Parenting Strategies on a No Good, Very Bad Day
When my children were small, I used to read them Alexander and the Terrible, Horrible, No Good, Very Bad Day. I especially read the book to my daughters when they had a particularly difficult day. We would laugh at the various challenges Alexander would encounter throughout his very difficult day until bedtime when all was well when he drifted into dream land.
When caring for my twin nine month old granddaughters and four-year-old grandson, I experience many mini adventures throughout a particularly terrible, horrible, no good, very bad day. The twins can instantly create an ear shattering chorus of crying and screaming when they are suffering from colds, exhaustion, teething, and hurting themselves. During those bouts of overwhelming panic, I focus on the following ten coping strategies to maintain my sanity:
- This too shall pass. All children experience many challenging moments in their daily lives. If I can keep my focus on humor, creative visualization of happy times with my grandchildren, and the Knowledge that I will have help or relief in a finite number of hours, I can survive these difficult moments calmly.
- Stay calm. Even when the children are screaming, demanding immediate attention, and despondent, I try to respond quietly and calmly during the crisis. This response greatly reduces the drama.
- Redirect all to happy times. When the babies start screaming, I start singing their favorite song, Twinkle, Twinkle Little Star. Once I start singing, the twins immediately are redirected and start bouncing to the music instead of crying.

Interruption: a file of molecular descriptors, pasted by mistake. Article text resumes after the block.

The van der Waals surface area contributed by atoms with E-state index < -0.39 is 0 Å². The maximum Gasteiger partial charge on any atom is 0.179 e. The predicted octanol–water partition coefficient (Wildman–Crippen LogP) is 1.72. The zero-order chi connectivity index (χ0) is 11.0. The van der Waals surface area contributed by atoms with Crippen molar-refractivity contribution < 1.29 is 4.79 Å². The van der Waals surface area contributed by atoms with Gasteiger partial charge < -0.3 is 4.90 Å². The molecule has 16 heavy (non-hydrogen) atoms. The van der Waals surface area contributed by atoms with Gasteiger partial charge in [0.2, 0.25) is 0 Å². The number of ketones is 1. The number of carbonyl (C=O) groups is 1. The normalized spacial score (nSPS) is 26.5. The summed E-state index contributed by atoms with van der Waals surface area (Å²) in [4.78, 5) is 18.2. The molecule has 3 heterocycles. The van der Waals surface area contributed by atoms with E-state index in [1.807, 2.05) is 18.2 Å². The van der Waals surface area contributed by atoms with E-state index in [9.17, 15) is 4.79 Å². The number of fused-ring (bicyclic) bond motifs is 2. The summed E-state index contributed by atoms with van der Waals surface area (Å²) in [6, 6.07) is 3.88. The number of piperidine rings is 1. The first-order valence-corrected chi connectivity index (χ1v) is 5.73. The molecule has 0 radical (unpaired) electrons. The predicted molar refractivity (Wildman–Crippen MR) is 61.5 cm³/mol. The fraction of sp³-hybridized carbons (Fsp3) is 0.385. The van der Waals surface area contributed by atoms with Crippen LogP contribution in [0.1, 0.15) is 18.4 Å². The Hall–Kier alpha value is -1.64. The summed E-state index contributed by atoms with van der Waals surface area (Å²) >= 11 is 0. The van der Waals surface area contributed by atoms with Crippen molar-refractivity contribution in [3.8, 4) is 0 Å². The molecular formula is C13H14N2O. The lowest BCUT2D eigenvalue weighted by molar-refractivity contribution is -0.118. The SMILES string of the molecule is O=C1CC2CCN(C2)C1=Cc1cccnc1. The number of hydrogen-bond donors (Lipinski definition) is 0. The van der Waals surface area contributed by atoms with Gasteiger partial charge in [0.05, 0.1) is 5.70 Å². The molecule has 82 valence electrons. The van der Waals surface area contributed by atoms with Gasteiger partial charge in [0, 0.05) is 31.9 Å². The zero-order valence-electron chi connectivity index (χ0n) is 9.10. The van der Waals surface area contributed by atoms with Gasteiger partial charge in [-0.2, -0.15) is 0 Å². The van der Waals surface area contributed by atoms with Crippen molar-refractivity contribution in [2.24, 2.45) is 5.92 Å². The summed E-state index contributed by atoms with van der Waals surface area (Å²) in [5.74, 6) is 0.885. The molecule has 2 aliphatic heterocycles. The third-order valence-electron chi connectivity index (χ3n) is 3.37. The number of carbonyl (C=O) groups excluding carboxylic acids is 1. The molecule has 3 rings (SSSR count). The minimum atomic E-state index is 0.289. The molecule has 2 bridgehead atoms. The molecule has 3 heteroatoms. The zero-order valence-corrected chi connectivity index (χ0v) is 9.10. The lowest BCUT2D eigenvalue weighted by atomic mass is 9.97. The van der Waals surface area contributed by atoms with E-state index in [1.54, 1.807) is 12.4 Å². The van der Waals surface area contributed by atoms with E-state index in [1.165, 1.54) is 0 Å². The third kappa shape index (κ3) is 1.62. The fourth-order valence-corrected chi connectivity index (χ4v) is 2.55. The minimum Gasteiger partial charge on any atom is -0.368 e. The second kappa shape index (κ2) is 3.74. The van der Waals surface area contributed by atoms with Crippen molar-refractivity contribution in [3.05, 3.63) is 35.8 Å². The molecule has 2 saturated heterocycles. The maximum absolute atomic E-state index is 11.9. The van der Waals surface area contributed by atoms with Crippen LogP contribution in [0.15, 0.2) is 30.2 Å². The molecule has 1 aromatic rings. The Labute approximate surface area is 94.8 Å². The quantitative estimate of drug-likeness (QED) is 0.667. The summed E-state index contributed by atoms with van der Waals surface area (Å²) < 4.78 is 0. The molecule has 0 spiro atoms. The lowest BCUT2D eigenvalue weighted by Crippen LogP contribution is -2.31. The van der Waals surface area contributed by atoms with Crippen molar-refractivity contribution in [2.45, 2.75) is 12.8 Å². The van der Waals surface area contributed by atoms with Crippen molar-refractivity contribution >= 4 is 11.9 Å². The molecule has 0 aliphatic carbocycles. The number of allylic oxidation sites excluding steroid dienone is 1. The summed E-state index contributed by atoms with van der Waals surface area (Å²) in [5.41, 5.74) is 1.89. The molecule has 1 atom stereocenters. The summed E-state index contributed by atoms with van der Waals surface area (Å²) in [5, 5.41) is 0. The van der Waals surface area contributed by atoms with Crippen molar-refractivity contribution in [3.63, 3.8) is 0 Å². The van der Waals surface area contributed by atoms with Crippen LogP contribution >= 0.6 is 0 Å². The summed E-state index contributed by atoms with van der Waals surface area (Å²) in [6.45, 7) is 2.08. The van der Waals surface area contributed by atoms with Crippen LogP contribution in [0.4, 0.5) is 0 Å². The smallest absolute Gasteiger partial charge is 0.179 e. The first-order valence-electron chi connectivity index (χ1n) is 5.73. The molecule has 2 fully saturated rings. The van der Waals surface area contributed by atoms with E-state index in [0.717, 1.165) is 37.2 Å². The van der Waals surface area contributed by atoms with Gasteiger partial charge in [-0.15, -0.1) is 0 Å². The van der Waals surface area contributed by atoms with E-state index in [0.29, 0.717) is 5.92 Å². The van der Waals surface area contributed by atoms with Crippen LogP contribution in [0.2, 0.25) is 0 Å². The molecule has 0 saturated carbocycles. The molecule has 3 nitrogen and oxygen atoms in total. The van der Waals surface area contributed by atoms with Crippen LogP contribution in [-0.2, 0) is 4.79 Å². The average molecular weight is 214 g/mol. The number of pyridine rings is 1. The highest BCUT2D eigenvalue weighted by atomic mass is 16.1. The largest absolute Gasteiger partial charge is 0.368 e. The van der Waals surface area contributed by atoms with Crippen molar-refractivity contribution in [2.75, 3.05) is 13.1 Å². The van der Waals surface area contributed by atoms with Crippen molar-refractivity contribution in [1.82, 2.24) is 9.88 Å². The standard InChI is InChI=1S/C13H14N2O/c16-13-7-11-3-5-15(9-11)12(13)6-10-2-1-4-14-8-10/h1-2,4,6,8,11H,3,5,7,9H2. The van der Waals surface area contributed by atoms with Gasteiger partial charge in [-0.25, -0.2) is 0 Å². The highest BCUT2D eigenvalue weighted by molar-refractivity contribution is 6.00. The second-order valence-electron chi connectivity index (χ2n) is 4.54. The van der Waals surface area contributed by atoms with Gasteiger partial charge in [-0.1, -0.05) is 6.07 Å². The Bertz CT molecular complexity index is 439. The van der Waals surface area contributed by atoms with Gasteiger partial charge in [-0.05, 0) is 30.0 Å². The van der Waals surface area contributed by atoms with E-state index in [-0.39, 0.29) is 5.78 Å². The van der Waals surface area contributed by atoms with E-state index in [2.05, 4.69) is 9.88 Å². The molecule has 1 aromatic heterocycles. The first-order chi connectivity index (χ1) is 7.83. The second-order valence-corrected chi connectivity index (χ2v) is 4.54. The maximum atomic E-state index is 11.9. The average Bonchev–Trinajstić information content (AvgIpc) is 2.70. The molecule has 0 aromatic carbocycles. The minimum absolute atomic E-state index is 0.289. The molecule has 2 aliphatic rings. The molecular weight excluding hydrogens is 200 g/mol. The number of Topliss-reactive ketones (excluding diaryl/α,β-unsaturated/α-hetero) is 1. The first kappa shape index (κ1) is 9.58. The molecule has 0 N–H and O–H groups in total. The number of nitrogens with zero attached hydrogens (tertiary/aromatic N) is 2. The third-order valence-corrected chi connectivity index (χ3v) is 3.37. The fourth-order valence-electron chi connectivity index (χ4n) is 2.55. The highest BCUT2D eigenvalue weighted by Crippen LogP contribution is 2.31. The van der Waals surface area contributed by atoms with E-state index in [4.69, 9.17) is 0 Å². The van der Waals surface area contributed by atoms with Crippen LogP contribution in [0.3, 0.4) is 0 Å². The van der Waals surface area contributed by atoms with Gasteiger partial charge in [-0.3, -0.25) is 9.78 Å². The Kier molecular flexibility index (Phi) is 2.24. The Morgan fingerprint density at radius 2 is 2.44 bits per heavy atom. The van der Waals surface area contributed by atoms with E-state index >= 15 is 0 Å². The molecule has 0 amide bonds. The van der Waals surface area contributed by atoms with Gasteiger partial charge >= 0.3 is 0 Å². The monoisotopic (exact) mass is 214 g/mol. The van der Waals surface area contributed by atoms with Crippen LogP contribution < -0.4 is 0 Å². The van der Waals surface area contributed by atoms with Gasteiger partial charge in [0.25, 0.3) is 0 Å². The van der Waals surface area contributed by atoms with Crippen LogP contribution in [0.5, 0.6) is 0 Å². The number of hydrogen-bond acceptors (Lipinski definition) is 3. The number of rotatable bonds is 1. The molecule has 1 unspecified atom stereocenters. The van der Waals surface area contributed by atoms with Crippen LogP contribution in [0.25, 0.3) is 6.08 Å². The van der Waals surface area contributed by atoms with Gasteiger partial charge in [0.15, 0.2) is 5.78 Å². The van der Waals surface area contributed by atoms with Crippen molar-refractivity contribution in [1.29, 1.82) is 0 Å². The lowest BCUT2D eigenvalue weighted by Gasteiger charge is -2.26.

- Be compassionate. When children are distressed, I give them loving hugs and encouragement. This response helps them relax, feel heard, and aids in their self-regulation of calming themselves.
- Use humor only when appropriate. I like to use humor to diffuse a difficult situation. Sometimes, this makes the situation worse if the children feel that I am not responding to their needs.
- Smile when I talk to the children. When I smile, I reinforce my commitment to stay calm in challenging situations and I reduce my stress level.
- Focus on the big picture of life. When my family and I decided to have me serve as a primary caregiver for the twins and part-time support for the preschooler for the next couple of years, I realized that my days would be filled with endless hours of watching infants play with toys, sing songs, read books, take stroller walks, change diapers, support meal times, and provide lots of loving cuddles. This choice is incredibly rewarding and loving when contributing to the growth of these wonderful grandchildren.
- Build in break time and relief support. When taking care of my grandkids, I know my limits for exhaustion and enlist the support of family and friends for breaks and relief support. I must ensure that I have sufficient energy and patience to support my grandchildren and their family throughout the week. Sometimes, I spend the night for a sleep break. Sometimes I take an extended weekend break. Regularly, I meet a girlfriend for lunch and we each manage a baby on the swing and at the park. Other times, I bring the babies to the nursery school of their older brother where the teachers and children entertain the babies. We all need free time to take a shower, get dressed, pick-up the house, relax, or read a book.
- Get help. I have identified chores in my life that are overwhelming and trade services. I would rather spend extra time watching other children and have my entire house cleaned by a professional cleaning service a couple of times a month. It is liberating!
- Talk, sing, and read to my grandchildren. When I talk, sing, and read, the children are happy and they feel validated with my extra loving attention. The added benefit is that I am contributing to their overall social-emotional health and academic preparation for school success.
The preceding suggestions will greatly reduce the impact of your no good, very bad days. Please share your strategies for keeping your sanity during these difficult times.
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